Bank Regulator Is Sued Over Rule Easing Predatory Lending

A group of states led by New York sued to block a Trump administration rule they claim would permit predatory lenders to avoid state consumer protection laws and charge excessive interest rates.

Seven states and the District of Columbia sued the Office of the Comptroller of the Currency seeking to invalidate the “true lender rule,” saying it allows nonbank lenders to partner with national banks, which are heavily regulated at the federal level, to avoid state usury laws. They called the rule “unprecedented and ill-conceived” in a lawsuit filed Tuesday in federal court in Manhattan.

“The rule seeks to preempt state usury law, infringe on the states’ historical police powers and facilitate predatory lending by purporting to halt the ability of the states and courts to apply well-established principles for determining whether a national bank actually fulfills the role of lender when loans are offered through a purported partnership between a national bank and a non-bank,” the states said in the suit.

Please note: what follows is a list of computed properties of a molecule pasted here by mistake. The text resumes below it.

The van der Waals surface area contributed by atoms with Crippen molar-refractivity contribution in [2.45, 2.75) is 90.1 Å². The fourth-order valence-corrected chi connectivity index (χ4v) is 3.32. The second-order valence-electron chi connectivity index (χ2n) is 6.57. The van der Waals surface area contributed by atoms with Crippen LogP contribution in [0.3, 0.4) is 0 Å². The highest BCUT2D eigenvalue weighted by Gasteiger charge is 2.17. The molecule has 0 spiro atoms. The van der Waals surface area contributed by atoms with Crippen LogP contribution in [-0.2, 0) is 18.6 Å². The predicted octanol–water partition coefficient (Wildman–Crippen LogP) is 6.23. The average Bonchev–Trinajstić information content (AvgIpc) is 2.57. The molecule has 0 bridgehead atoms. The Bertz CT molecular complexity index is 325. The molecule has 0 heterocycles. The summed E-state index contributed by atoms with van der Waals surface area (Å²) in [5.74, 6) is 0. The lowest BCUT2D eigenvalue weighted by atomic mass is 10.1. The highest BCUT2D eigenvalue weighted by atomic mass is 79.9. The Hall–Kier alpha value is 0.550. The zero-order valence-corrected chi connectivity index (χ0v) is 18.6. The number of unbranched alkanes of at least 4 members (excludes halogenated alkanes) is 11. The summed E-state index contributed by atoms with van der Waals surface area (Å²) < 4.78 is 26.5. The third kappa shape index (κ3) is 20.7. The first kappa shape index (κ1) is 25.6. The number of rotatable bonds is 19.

Besides New York and DC, the plaintiffs are California, Colorado, Massachusetts, Minnesota, New Jersey and North Carolina.

The OCC declined to comment on the suit.

The case is People of the State of New York v. Office of Comptroller of the Currency, 21-cv-00057, U.S. District Court, Southern District of New York (Manhattan).

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